TEXARKANA, Texas — A Texas appellate court has affirmed a local man's five felony child sex abuse convictions and 100-year sentence.
Russell Layne Little, 43, was found guilty by a Bowie County jury in October 2019 of two counts of sexual assault of a child and three counts of indecency with a child by sexual contact and sentenced to maximum 20-year terms on each count. A motion from the state to run the five 20-year sentences was granted at trial.
All of the charges against Little stem from his misconduct with a friend of his daughter's. The victim was 14 when she met Little and spent time at his home. Little was also a youth group leader at a local church, where he was "very hands-on" with the girls, according to trial testimony and an opinion issued Wednesday by the 6th District Court of Appeals in Texarkana.
Adults in the church who observed Little's interactions with girls in the congregation testified they were concerned by what they saw. The victim in Little's case made an outcry of sexual abuse which was reported to the Bowie County Sheriff's Office by the wife of a church deacon.
Two other girls testified at Little's trial that they had been touched inappropriately by Little as well.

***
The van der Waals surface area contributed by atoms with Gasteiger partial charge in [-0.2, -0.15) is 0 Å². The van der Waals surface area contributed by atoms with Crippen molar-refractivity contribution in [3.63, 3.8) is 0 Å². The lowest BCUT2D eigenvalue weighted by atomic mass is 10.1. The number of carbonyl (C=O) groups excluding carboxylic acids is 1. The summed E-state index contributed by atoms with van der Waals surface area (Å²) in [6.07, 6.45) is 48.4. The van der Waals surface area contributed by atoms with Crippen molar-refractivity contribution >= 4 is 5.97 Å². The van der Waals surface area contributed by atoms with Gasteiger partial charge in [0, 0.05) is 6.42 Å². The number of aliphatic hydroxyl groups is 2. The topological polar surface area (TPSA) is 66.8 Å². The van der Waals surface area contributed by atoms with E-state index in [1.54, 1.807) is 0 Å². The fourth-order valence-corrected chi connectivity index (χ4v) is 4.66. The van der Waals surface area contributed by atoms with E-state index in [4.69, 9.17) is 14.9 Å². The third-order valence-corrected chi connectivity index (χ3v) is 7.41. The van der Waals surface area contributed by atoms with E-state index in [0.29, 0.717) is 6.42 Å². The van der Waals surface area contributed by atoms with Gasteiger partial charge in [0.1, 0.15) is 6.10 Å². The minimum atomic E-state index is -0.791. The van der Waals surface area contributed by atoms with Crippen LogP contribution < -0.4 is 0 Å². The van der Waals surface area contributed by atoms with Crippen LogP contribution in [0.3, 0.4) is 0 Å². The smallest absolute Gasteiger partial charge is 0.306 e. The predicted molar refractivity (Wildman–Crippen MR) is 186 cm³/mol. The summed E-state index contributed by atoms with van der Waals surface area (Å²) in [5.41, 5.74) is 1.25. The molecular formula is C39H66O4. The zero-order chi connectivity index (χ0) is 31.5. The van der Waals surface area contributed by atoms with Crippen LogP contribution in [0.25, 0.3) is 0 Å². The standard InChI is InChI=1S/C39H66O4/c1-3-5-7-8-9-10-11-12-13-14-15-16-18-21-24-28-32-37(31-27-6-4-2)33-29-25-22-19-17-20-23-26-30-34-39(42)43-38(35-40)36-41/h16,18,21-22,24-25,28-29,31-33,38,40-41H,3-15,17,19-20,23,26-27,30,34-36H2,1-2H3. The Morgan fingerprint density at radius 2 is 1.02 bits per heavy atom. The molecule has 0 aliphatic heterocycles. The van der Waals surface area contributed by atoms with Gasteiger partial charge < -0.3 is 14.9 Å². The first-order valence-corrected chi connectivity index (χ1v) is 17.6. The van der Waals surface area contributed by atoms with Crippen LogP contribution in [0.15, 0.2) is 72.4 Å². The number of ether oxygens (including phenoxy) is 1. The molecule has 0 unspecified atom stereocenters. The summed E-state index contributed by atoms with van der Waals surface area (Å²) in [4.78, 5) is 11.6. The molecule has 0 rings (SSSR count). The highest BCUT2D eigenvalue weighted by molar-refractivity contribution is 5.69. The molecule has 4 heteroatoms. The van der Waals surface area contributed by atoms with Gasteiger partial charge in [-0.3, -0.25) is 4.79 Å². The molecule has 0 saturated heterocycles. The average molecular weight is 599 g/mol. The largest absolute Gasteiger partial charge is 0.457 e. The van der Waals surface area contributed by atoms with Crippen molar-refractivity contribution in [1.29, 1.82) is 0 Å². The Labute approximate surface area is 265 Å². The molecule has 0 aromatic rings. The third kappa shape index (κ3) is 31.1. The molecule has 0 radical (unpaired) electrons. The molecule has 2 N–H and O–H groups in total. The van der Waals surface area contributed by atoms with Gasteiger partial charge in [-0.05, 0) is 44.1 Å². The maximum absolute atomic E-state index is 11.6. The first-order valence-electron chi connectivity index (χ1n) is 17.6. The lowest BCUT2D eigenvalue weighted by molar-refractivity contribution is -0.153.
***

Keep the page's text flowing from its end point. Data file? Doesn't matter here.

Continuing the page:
On appeal, Little argued the evidence against him was insufficient to support a conviction, that some of his convictions violate double jeopardy laws, that the jury shouldn't have heard from the two other girls who accused him of inappropriate touching, that the prosecutor made improper comments in her closing arguments and that his 100-year term amounts to cruel and unusual punishment.
The higher court overruled Little's claim that the evidence was legally insufficient. The opinion points to the testimony of Little's victim and notes the jury needed only to believe her testimony to reach a guilty verdict on each of the five felonies.
The court also rejected Little's claim that convicting him of two crimes — indecency with a child by sexual contact and sexual assault of a child — that occurred on the same day in January 2017 is double jeopardy. The higher court found that Little committed two separate crimes that were separately punished.
The appellate court declined to analyze Little's three remaining claims because they were not preserved through objections by his trial counsel. Little's lawyer did not object to the argument of First Assistant District Attorney Kelley Crisp when she made them and did not ask the court to instruct the jury to disregard them or request a mistrial.
The 6th Court of Appeals ruled Wednesday that Little's convictions and sentence will stand. Little can appeal to the Texas Court of Criminal Appeals.
Little is currently being held at the Beto Unit of the Texas Department of Criminal Justice in Palestine, Texas. His parole eligibility date is listed as Oct. 2, 2029, on TDCJ's website. Eligibility for parole is not a guarantee that parole will be granted.